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Mon, March 30

Human remains case may return to county sheriff officials
Cause of death thought to be suicide

<br>Patrick Whitehurst/WGCN<br>
Investigators are still trying to determine the cause of death for a body discovered in a wooded area north of Williams.

<br>Patrick Whitehurst/WGCN<br> Investigators are still trying to determine the cause of death for a body discovered in a wooded area north of Williams.

An investigation into the circumstances surrounding the discovery of a body north of Williams remains ongoing, according to authorities. The partially mummified remains were found hanging from a tree by horseback riders Oct. 26, according to police reports. The remains are thought to be that of a Native American male between 22-25-years-of-age. Investigators said they believe the cause of death may be a suicide, according to Det. Larry Thomas with the Coconino County Sheriff's Department.

"Basically some ladies were out horseback riding and came upon said body. At the time, the individual was hanging from a juniper tree. It appears, though I am not going to make any definitive statement, to be suicide," Thomas said, adding that there were no signs of foul play or trauma on the body, though further examinations are pending. He said the remains were already in advance stages of decomposition. Rough estimates indicate that the body may have been decomposing for at least six months. No identification was found on the body, Thomas said.

"What we're looking at doing is they're going to extract DNA from the remains," Thomas said, adding that the DNA will be added to a national database in the hopes that a match can be found.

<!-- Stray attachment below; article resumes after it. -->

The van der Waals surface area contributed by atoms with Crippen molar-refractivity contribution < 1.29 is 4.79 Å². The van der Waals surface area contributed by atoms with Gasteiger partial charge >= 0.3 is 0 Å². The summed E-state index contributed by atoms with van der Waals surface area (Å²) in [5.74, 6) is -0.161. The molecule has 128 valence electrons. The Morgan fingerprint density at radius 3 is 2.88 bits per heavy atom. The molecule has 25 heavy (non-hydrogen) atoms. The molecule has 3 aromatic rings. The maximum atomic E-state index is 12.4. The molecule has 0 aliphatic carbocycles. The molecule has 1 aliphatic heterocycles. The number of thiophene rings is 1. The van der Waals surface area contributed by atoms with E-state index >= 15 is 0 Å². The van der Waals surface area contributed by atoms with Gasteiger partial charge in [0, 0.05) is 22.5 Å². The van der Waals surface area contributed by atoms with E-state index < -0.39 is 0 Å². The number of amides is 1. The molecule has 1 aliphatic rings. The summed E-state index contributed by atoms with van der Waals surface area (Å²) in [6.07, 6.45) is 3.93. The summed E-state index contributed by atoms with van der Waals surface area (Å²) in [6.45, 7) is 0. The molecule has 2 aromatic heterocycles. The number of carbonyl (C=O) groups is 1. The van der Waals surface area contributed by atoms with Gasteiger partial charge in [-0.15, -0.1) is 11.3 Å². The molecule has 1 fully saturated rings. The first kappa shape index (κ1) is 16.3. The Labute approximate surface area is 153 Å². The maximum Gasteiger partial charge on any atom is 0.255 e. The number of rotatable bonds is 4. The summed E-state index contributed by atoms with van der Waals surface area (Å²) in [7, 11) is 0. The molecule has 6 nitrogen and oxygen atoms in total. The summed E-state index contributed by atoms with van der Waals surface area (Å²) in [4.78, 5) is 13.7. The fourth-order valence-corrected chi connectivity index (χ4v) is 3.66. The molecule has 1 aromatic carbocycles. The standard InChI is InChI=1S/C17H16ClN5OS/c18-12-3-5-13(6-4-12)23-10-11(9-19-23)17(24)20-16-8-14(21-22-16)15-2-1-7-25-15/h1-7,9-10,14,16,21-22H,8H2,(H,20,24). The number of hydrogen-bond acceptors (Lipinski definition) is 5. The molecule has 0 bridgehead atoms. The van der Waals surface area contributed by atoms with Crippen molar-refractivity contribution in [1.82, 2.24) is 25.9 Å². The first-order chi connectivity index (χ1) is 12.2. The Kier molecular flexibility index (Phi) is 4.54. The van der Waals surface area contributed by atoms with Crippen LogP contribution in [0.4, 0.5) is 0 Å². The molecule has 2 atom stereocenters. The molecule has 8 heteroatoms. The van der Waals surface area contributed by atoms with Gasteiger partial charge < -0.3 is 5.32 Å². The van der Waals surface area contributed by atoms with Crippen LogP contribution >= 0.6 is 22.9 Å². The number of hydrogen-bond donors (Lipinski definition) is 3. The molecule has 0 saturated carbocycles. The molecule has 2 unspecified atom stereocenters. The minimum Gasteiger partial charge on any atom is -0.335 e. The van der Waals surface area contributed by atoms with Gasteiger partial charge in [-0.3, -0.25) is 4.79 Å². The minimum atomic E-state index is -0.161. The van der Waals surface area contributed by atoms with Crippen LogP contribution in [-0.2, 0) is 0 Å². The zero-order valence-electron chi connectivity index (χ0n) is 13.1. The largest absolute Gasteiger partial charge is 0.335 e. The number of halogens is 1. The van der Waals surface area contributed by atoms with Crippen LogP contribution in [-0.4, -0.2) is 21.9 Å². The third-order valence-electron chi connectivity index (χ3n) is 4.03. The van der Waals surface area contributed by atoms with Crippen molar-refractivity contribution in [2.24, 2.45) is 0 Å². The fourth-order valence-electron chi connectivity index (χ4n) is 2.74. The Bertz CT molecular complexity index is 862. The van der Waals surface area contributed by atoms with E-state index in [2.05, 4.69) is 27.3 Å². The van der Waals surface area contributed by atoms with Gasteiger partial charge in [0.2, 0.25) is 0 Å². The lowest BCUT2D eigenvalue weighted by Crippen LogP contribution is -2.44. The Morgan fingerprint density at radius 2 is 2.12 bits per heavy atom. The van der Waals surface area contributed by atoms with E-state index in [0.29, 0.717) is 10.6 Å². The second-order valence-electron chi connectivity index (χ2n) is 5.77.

"If someone else has listed them as a missing person, sometimes someone will put family DNA in," Thomas said. "We have a forensic dentist that is going to do a dental analysis. That will also be entered into a database. At that point, the next thing would be, we'll probably pull NCIC missing person data entries for a regional area."

Thomas said he wasn't surprised that the remains were not found sooner, due to the fact that the body was found in a heavily treed area and would not be visible by passengers riding the train to Grand Canyon.

"It's pretty heavily treed. Visibility is probably 20-30 yards. No one on the train would see him," Thomas said.

An autopsy on the remains was held Oct. 27 in Flagstaff. An initial investigation was conducted by the Coconino County Sheriff's Office, though the case was subsequently handed to investigators with the Williams Police Department, after detectives found they had made a GPS mapping error in relation to the body's location, placing the case in the city's jurisdiction and not in the county's jurisdiction. Since then the case has been handed back to the Coconino County Sheriff's Office. Williams authorities said this was due to the fact that county officials had already taken the remains from the scene and collected evidence pertaining to the case, leaving nothing for Williams officers to work with in conducting an investigation.

"They're going to complete the investigation and we're going to assist them in whatever way we can," said Williams Police Chief Herman Nixon.

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